Probation period runs out the clock

School must avoid major infractions for two years to avoid harsher penalties

jperson@thestate.com June 5, 2008 

What began six years ago as a tempest of allegations of extra benefits and academic malfeasance will conclude quietly Friday when the NCAA probation period ends for South Carolina's football team.

A letter from USC president Andrew Sorensen to the NCAA's Indianapolis office, certifying the university is in compliance with NCAA rules, will end an unpleasant chapter in the Gamecocks' history book that cost one athletics department official his job and increased to three the number of schools former USC coach Lou Holtz left on NCAA probation.

The penalty phase of USC's three-year probation ended last year, allowing the Gamecocks to award their full allotment of 85 scholarships after two years at 83 and restoring their total of paid, official visits to the maximum 56, up from 50.

The probation followed a three-year investigation that started with questions concerning the recruitment and matriculation of star tailback Derek Watson and focused largely on former associate athletics director Tom Perry, who was mentioned in all but one of the five major violations.

By the time the NCAA released its findings in the summer of 2005, Holtz had retired, Perry had been fired and was teaching high school English in Colorado, and Watson had been gone from USC for nearly four years.

Russ Pate, USC's NCAA faculty athletics representative during the investigation, did not realize the probation was ending this week until contacted by a reporter.

"It's not a process that anyone would sign up for. Nobody wants to go through that," Pate said. "If you find yourself as an institution in that situation, all you can do is work as hard as you can to be responsive, and at the same time try to ensure the university is fairly represented in the process.

"Even though it did take a long time, I think in the end the outcome was a fair one and the university accepted it and moved on."

USC was cited for lack of institutional control and failing to monitor its program during the summer of 2001 and the 2001-02 academic year for:

providing tutoring to junior-college transfers Shaun Smith and Chavez Donnings before they enrolled at USC; improperly readmitting kicker Daniel Weaver following his second academic suspension at about the time of the 2002 Outback Bowl.USC also was sanctioned for providing transportation to Watson so the former Palmetto High player could attend classes, doctor's appointments, practices and weightlifting and tutoring sessions.

The NCAA placed a four-year "show cause" order on Perry, requiring him and any NCAA school wishing to hire him before August 2009 to appear before the NCAA's infractions committee.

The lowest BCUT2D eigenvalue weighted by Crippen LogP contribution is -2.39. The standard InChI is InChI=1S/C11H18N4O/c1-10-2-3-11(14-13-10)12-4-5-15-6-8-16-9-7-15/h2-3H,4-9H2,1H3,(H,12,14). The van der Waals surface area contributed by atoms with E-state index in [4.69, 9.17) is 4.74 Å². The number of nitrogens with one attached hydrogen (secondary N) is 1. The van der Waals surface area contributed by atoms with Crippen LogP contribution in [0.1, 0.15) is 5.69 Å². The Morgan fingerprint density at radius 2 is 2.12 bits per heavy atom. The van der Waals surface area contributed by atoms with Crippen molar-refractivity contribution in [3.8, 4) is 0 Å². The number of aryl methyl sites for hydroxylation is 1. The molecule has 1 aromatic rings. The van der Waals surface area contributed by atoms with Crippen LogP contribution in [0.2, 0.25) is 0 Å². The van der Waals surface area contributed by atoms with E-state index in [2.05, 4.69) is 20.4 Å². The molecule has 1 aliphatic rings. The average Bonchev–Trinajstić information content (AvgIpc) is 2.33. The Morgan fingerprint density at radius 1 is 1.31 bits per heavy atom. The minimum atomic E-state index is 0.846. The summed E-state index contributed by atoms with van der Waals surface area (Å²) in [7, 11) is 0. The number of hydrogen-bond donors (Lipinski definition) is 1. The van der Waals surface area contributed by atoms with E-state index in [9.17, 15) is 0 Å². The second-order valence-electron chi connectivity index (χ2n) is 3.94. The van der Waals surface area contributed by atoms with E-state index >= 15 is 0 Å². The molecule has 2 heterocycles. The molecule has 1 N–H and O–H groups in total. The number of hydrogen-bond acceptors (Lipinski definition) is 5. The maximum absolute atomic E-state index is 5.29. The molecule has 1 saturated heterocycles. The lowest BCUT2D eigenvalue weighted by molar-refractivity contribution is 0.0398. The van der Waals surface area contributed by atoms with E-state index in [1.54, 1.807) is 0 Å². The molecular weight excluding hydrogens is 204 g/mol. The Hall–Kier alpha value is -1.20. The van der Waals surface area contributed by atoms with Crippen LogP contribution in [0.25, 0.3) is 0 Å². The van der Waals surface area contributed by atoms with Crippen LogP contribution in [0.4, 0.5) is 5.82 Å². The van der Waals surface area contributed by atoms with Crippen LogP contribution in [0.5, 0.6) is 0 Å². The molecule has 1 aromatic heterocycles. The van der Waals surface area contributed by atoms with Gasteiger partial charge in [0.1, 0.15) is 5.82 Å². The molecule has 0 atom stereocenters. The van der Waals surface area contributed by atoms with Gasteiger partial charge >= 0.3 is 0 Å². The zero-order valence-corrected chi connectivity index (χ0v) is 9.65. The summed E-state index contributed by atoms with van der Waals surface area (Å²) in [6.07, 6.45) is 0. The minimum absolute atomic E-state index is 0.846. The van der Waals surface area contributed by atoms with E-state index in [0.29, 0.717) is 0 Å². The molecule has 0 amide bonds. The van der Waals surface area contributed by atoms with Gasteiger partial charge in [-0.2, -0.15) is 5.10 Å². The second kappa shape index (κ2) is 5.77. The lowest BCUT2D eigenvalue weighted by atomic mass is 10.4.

Holtz, who was not named in any of the 11 violations, said three years ago he was not responsible for any of the hires in the academic support office that Perry oversaw.

Attempts to reach Perry, who received a $215,000 settlement from USC in 2005, were unsuccessful. Mike McGee, USC's athletics director at the time of the violations, declined to comment when reached at his Colorado horse ranch.

USC senior associate athletics director Val Sheley, who runs the compliance office, said the probation ends when the NCAA ratifies Sorensen's letter. After that, USC will have to steer clear of major infractions for two years to avoid being hit with harsher penalties as a repeat offender.

But Sheley does not expect that to be a problem, pointing out that USC has more than doubled its compliance staff in the three years since landing on probation.

"We're glad it's over and we've done what we had to do," Sheley said. "A lot of times in these things there's a silver lining. It made us make the compliance office the way it should be."

SEC commissioner Mike Slive set a goal six years ago of having the conference probation-free by this summer. But the three-year probation imposed on Arkansas' men's track program in the fall will ensure the SEC will not reach the objective.

But officials believe there is a different attitude in regard to NCAA compliance throughout the conference, including at USC, where football coach Steve Spurrier has a clean history with the NCAA.

USC marketing professor Bill Bearden, who succeeded Pate as the NCAA faculty rep, is confident the Gamecocks' coaches and administrators are working within the rules.

"The number of secondary violations that occur is kind of in the middle of the conference — not too many, not too few. They seem to very conscientious," Bearden said. "Everything I've found, I'm convinced they're trying to do the right thing."

Reach Person at (803) 771-8496.

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